As for the above quote It's wrong thinking! You might be able to squeeze out an OZ (How much?) more of power out of the big block of the same ci. But the draw backs (details, please) are so many that you never see them in any kind of road or circle track racing. Most all sanctioning bodies I'm familiar with have displacement limits (358-410 ballpark), essentially prohibiting big blocks in an effort to control speed. Or for that matter no big blocks in engine masters motor building contests have ever even been entered for 454 or less ci.
Who are these "engine masters", and why do we care? Depending on the sanctioning rules, you might not want one of these 500-600 cube engines. If there is a vehicle weight/engine displacement ratio for a particular class, the smaller engine would allow a lighter car, which will corner and brake faster, while also allowing the suspension components to survive easier. If the old unlimited Can-Am was still in existence, I could see the point of large engines. But frankly, on a streetable vehicle, with tire limitations, I don't see this issue as b&w as some posters do. The original poster is paying the bills, and I'm interested in seeing him build the car/engine he wants.
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Old 10-03-2007, 03:39 PM   #25
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Its not always about hp/$. Each person has their own reasons for doing whatever it is they choose. As long as an individual is informed of all the options its up to that person to decide.

427sb vs. 427bb.....who cares. I'd betcha that BB is alot less stressed and doesnt work anywhere near as hard as the sb.

Obviously it doesnt make sense to build a 427BB when you can build a 500+ for the same price but its not up to use its upto the OP.

To answer his question....it seems like it would cost $3-5,000 more than steel block.
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Old 10-03-2007, 03:50 PM   #26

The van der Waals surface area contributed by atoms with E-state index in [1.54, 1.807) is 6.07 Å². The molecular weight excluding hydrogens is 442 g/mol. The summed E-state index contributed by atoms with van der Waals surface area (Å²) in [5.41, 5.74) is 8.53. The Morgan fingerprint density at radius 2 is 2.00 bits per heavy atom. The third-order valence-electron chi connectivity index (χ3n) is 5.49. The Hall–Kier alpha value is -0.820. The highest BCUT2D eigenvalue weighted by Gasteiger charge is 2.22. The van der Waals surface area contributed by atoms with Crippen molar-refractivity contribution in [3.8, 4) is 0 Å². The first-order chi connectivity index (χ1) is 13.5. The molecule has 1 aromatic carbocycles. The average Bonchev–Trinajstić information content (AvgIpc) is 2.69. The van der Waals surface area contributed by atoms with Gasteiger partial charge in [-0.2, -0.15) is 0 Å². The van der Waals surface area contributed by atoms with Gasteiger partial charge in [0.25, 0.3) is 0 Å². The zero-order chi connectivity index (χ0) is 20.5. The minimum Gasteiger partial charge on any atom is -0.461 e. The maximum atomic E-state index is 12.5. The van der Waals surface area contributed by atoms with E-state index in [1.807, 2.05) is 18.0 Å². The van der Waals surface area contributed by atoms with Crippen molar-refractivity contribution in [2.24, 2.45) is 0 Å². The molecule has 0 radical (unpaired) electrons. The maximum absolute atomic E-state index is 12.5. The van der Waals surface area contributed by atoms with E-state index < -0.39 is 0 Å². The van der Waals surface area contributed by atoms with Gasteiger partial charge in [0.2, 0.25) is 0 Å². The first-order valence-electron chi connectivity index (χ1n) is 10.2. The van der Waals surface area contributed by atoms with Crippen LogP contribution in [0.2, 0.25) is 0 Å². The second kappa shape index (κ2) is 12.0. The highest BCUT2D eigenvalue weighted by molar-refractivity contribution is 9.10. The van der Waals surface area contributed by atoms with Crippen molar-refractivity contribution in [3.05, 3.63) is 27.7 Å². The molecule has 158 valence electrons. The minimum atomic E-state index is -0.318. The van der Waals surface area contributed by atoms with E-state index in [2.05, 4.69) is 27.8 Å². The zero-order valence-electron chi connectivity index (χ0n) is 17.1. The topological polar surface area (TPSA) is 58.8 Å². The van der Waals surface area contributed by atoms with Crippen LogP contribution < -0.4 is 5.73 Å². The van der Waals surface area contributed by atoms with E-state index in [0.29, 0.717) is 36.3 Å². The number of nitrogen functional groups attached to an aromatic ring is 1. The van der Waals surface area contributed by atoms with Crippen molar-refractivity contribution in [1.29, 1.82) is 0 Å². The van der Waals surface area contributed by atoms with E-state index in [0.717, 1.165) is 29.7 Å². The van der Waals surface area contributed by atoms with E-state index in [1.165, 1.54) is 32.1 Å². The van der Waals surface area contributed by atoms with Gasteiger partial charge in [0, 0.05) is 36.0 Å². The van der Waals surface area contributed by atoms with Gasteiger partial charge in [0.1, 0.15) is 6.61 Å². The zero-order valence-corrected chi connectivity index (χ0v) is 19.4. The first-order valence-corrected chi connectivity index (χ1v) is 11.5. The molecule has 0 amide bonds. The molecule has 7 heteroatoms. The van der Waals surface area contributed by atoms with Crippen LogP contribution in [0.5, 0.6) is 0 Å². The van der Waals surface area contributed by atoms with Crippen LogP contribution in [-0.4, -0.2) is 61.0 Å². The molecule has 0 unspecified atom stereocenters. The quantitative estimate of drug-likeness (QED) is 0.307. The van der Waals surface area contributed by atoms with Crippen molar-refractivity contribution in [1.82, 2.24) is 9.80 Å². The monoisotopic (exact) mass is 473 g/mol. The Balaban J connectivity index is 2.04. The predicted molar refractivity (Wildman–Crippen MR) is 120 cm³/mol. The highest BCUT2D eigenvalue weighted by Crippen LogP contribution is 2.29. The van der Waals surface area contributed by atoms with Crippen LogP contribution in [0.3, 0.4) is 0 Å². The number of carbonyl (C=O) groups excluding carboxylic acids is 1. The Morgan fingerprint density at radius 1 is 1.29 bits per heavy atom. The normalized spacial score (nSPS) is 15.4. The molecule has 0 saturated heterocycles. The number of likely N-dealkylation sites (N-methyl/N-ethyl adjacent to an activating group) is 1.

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Originally Posted by 69427 View Post
Who are these "engine masters", and why do we care? Depending on the sanctioning rules, you might not want one of these 500-600 cube engines. If there is a vehicle weight/engine displacement ratio for a particular class, the smaller engine would allow a lighter car, which will corner and brake faster, while also allowing the suspension components to survive easier. If the old unlimited Can-Am was still in existence, I could see the point of large engines. But frankly, on a streetable vehicle, with tire limitations, I don't see this issue as b&w as some posters do. The original poster is paying the bills, and I'm interested in seeing him build the car/engine he wants.


Great points ... since I mentioned I don't need to go bigger than 427

I'm obviously not trying to win bragging rights at ANYTHING.

Like most of us here when we learned about the ultra rare 1969 ZL-1's, who didn't want one?!

This won't be one of 3 originals but it'll be close enough for me

Last edited by SeeThrees; 10-03-2007 at 03:55 PM.
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Old 10-03-2007, 03:52 PM   #27
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Originally Posted by jim2527 View Post
Its not always about hp/$. Each person has their own reasons for doing whatever it is they choose. As long as an individual is informed of all the options its up to that person to decide.

427sb vs. 427bb.....who cares. I'd betcha that BB is alot less stressed and doesnt work anywhere near as hard as the sb.

Obviously it doesnt make sense to build a 427BB when you can build a 500+ for the same price but its not up to use its upto the OP.

To answer his question....it seems like it would cost $3-5,000 more than steel block.
Thanks Jim, that's the kind of info I was looking for
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Old 10-03-2007, 04:04 PM   #28
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I asked a few days ago and got a useless answer from someone looking to pad his post count, so if you don`t mind my slightly changing your direction I will ask it again!! I have heard an aluminum block grows or moves so for an all out race motor which makes more power aluminum or cast iron....
thanks!!
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Old 10-03-2007, 04:09 PM   #29
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Originally Posted by fastrthnu View Post
I asked a few days ago and got a useless answer from someone looking to pad his post count, so if you don`t mind my slightly changing your direction I will ask it again!! I have heard an aluminum block grows or moves so for an all out race motor which makes more power aluminum or cast iron....